Best, Worst Times For Blue Devils

Posted: March 14, 1991

MINNEAPOLIS — Some look at Duke and see a team that can't win the big game. Others marvel at a team that has won plenty of big ones over the years.

The second-seeded Blue Devils (26-7) will begin their quest for their fourth straight Final Four appearance - and their fifth in the last six years - when they meet Northeast Louisiana (25-7) today in the NCAA Midwest Regional at the Metrodome.

They don't seem the least bit daunted by the possibility of reaching the NCAA semifinals for the ninth time - and also extending their Final Four futility. In Mike Krzyzewski's 10 previous seasons as coach, the Blue Devils have not won a national championship.

"For me, it's not frustrating at all," said Christian Laettner, a starter on the last two Final Four teams and now a second-team all-American.

Said Laettner: "I love the fact that we can keep getting there and keep surprising people, because I still think in the back of people's minds, they keep saying, 'Duke has been there a lot - maybe they won't get there this year.'

"We keep doing it. It's something we still want to do. And you're right when you say we haven't won it all, but . . . there's no pressure on our team.

"It's fun to get there and it's something that another 300 teams in the country haven't been able to do."

Here's a look at the other teams playing in Minneapolis today, along with their seedings:

3. NEBRASKA (26-7). This is only the Cornhuskers' second appearance in the tournament. Center Rich King set a school record with 180 blocked shots, including 65 this season, when he led the Big Eight Conference. At 7-foot-2, he also has become a prime NBA draft prospect.

6. LSU (20-9). Louisiana State has played in two Final Fours under Dale Brown, but in none since 1986. Some think the Tigers will go this time. That will depend largely upon Shaquille O'Neal, a 7-1 center averaging 27.7 points and 14.6 rebounds per game. Many believe him to be the best big man in college basketball.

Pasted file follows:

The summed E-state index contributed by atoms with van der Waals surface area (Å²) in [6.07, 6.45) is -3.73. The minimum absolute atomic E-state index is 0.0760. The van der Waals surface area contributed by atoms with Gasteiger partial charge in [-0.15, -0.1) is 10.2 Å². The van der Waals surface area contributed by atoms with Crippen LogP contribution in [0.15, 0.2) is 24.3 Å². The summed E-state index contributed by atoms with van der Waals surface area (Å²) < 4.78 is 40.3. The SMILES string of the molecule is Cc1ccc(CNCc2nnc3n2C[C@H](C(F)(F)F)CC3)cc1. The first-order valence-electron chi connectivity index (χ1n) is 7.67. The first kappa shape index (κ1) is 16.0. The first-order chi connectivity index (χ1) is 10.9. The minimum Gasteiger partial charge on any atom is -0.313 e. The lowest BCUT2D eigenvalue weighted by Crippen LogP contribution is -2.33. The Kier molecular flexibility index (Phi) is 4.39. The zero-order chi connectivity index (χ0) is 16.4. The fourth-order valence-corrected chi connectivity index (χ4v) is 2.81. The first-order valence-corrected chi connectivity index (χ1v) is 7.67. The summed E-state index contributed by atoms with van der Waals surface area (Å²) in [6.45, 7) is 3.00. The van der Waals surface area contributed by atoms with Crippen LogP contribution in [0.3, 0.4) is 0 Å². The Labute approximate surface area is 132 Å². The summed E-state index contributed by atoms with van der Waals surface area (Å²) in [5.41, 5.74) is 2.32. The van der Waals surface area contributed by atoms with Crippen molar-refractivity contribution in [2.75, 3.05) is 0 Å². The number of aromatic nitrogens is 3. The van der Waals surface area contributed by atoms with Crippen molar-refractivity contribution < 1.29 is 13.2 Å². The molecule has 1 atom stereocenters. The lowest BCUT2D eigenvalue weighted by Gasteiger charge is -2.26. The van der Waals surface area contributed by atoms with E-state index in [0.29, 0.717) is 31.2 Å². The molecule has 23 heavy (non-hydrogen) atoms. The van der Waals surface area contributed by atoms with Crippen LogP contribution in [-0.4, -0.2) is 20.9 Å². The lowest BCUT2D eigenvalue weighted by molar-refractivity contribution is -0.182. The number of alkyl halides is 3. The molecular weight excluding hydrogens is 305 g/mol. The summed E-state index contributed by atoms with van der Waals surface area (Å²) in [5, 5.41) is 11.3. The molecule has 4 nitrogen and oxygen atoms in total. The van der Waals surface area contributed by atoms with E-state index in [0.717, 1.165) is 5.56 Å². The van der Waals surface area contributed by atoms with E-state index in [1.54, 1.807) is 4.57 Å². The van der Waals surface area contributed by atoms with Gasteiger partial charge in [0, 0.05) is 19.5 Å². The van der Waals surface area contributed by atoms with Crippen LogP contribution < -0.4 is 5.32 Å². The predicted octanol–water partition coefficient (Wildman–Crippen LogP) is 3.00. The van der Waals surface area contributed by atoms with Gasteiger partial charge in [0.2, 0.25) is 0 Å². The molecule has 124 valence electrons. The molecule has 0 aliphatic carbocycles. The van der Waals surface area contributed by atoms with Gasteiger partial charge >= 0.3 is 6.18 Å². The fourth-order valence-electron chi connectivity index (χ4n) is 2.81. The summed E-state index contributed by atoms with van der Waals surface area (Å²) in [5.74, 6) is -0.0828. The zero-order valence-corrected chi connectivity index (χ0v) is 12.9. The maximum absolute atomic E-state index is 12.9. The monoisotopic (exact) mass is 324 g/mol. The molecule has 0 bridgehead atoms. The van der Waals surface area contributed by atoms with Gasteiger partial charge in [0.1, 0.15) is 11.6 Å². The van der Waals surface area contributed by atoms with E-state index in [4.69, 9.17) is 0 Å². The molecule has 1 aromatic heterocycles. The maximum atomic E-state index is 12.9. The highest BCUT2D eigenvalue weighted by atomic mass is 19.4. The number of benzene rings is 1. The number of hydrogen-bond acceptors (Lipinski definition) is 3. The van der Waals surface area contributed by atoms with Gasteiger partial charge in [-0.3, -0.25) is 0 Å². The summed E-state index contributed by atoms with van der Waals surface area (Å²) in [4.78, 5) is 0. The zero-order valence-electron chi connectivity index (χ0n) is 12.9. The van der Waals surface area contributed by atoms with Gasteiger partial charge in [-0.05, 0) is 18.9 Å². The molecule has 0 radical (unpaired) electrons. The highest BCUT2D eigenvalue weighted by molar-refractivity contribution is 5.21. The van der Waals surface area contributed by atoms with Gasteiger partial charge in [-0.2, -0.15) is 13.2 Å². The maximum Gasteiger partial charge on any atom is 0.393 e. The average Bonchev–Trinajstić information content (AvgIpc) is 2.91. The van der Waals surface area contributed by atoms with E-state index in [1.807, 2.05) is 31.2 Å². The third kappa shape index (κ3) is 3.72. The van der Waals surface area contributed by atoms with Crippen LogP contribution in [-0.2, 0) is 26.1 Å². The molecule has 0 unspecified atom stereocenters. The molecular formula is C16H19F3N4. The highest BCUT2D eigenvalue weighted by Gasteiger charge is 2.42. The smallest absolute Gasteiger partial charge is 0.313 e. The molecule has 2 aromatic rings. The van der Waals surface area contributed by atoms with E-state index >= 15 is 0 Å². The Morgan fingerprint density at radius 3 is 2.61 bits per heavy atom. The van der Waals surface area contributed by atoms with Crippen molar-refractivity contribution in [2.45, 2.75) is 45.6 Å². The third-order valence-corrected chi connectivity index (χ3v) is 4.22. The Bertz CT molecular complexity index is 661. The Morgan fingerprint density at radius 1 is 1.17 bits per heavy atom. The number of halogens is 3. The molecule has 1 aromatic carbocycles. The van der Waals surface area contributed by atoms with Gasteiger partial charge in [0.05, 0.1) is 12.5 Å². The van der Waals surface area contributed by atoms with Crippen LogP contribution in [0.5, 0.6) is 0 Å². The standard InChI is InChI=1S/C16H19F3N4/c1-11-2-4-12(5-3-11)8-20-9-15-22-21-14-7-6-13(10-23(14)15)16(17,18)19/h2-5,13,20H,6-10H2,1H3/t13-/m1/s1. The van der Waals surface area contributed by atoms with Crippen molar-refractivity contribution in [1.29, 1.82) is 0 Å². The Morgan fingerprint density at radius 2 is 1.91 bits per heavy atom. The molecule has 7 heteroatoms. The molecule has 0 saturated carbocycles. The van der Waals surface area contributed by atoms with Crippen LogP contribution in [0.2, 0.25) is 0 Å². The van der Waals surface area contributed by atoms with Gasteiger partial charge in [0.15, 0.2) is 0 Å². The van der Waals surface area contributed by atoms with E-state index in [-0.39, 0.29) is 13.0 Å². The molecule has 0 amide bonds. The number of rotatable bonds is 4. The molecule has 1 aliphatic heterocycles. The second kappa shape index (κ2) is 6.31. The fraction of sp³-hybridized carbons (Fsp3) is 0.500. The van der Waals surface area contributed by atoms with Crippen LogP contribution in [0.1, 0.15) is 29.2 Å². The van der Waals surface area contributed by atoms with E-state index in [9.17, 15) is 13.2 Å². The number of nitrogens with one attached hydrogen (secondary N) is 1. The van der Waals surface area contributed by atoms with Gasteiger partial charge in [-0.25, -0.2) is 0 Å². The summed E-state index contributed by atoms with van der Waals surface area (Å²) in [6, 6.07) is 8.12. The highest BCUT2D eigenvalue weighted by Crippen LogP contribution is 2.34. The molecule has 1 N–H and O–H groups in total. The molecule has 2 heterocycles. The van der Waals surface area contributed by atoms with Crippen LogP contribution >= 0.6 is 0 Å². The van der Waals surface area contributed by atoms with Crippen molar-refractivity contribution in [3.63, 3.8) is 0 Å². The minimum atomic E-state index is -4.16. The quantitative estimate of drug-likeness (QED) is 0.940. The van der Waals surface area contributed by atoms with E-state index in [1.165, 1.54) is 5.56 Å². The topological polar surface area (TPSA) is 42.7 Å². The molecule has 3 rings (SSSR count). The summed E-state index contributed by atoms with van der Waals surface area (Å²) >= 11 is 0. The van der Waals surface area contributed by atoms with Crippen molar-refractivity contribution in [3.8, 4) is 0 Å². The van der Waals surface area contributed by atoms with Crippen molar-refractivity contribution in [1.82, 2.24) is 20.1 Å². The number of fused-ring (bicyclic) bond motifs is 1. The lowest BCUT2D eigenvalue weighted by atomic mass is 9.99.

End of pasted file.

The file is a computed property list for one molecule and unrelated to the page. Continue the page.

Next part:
7. IOWA (20-10). Acie Earl became both a shot-blocker and an inside offensive threat this season. The Hawkeyes can put a big club on the floor, but their average for field-goal shooting, 40.3 percent, is not as accurate as their three-point average, 42.7 percent.

10. EAST TENNESSEE ST. (28-4). Injuries have made the Buccaneers one of the tournament's crippled teams. Losing junior forward Calvin Talford in the Southern Conference championship game will likely keep them from advancing far. Talford was averaging 14.6 points and 4.4 rebounds per game.

11. CONNECTICUT (18-10). Connecticut reached the NCAA quarterfinals last year for the first time since 1964. This is one of the tournament's more brash defensive teams, one that likes to intimidate people. Junior guard Chris Smith has kept the Huskies mushing on track with an average of 18.8 points per game.

14. XAVIER (21-9). The Musketeers are the champions of the Midwestern Collegiate Conference. Though not as talented at Pete Gillen's club that reached the Sweet 16 last season, the team has a balanced attack that has seen three of its five starters lead the club in scoring six times apiece this season.

15. NORTHEAST LA. (25-7). Northeast Louisiana coach Mike Vining and his players spent much of their time at yesterday's pre-tournament news conference talking about how desperately they would like to win one NCAA game. This is the Indians' fourth appearance, and they're still looking for their first victory. Three of their starters - Anthony Jones, Chad Jacobs and Carlos Funchess - have all shot better than 50 percent from the field.

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